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Saturday, 16 October 2010

Making my album digipack 2


Whilst doing some artists research for my Photography course, I stumbled across the artist, Andy Warhol, who is most famously known for making pop-art. One of his most famous images is Marilyn Monroe…

The bold colours and style of pop-art is particularly striking and Andy Warhol’s piece has inspired me to create some pop-art for my own CD digipack. I think using pop-art for my front cover will be extremely eye-catching and unique.

Like Andy Warhol’s piece, I plan to make numerous images for the cover but each picture will be in different colours. However I want to have either a row or column of the same image in the pop-art style but then have a different image for the next row/column. Though the Marilyn Monroe piece is fantastic, I do not want the same image shown nine times – I think it may be a little cliché and look too much like I am trying to copy Andy Warhol.

Inspiration of the pop art style also came from Madonna’s album, Celebration. It is a greatest hits album that collaborates her best songs, several of them being from the 80s decade, therefore the whole concept of the album’s design was to give it a retro appearance, so her fans could identify with the kind of songs included on the CD.
In my old front cover, I portrayed three things a cocktail (symbolising summer), a heart design (symbolising love) and the main protagonist of the music video. For my new pop-art styled album cover, I will show the same three things. I will create images of each of these, and then on Photoshop I will edit them in the pop-art style.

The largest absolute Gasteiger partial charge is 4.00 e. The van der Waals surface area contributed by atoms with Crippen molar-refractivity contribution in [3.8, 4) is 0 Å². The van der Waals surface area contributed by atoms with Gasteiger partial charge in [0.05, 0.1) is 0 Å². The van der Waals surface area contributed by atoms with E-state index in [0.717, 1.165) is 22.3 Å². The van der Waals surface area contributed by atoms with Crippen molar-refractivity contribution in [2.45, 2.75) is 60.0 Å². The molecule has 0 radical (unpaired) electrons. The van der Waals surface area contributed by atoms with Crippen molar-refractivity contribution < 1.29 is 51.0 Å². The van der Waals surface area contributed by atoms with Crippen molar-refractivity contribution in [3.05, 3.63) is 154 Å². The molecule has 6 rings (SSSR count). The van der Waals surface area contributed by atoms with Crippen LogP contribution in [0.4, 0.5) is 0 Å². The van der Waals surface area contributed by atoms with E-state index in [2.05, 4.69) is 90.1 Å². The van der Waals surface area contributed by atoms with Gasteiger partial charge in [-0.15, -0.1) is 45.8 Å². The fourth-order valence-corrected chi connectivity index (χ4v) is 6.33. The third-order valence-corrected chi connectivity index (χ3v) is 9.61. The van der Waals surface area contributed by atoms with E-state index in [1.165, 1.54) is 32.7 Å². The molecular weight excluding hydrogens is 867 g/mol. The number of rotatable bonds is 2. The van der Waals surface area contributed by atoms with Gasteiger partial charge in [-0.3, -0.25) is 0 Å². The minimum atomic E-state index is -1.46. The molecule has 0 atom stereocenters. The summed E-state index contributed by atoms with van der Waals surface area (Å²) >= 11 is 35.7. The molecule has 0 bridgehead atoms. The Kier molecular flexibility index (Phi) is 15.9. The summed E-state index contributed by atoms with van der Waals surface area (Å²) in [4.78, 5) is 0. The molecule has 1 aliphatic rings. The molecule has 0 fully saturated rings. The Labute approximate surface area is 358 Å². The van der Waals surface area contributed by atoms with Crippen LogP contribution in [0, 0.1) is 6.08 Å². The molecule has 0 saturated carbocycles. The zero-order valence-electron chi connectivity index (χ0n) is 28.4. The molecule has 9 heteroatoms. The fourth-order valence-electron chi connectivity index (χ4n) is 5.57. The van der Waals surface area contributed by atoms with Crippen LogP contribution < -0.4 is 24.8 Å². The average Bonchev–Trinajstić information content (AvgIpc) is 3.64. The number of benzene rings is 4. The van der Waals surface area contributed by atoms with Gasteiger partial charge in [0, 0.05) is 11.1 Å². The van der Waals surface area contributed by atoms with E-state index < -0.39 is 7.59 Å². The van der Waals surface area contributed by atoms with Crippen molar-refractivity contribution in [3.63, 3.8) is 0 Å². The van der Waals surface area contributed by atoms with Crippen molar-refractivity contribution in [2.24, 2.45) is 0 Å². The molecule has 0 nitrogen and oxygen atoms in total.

I quickly made a red-coloured cocktail and added a small umbrella to the drink. I once again took pictures of it, but this time I did not worry so much about the lighting, however I did make sure I had a white background and white surface to place the drink on, which I will explain the importance of a bit later. In my already made silhouette image I used the bold colours of magenta, orange and yellow and I will use this same colour scheme for these images.

I bought a photography magazine a while ago, which I still posses, and it included a tutorial on how to make pop-art. Though the tutorial was purposely made for a more advanced version of Photoshop, I still managed to work it out on my simpler version of the programme.

Once I had opened up one of my cocktail images into Photoshop, I went to the ‘Layers’ tab and from there went to ‘New Adjustment Layer’ and then finally clicked ‘Threshold.’ This gave the image a very heavy and grainy black and white effect like this…

If I had used a darker background and surface, they would have turned black which would have hid the cocktail completely. This is why I had to make sure the backdrop was white (the tutorial advised me on this).

I then went to the ‘Layers’ tab and this time selected ‘Create a New Layer.’ It then gave me the option to change the blending mode of the layer and I changed it to ‘Multiply.’ It was then up to me to choose the colours that I wanted for the pop art image and paint over it. Using the paint tool and making sure, the ‘Multiply layer’ was selected in the layer tool bar, I coloured the liquid red and the umbrella yellow. I then made the background pink…


For the other two images, I simple just painted over the pink background to get my desired orange and yellow background…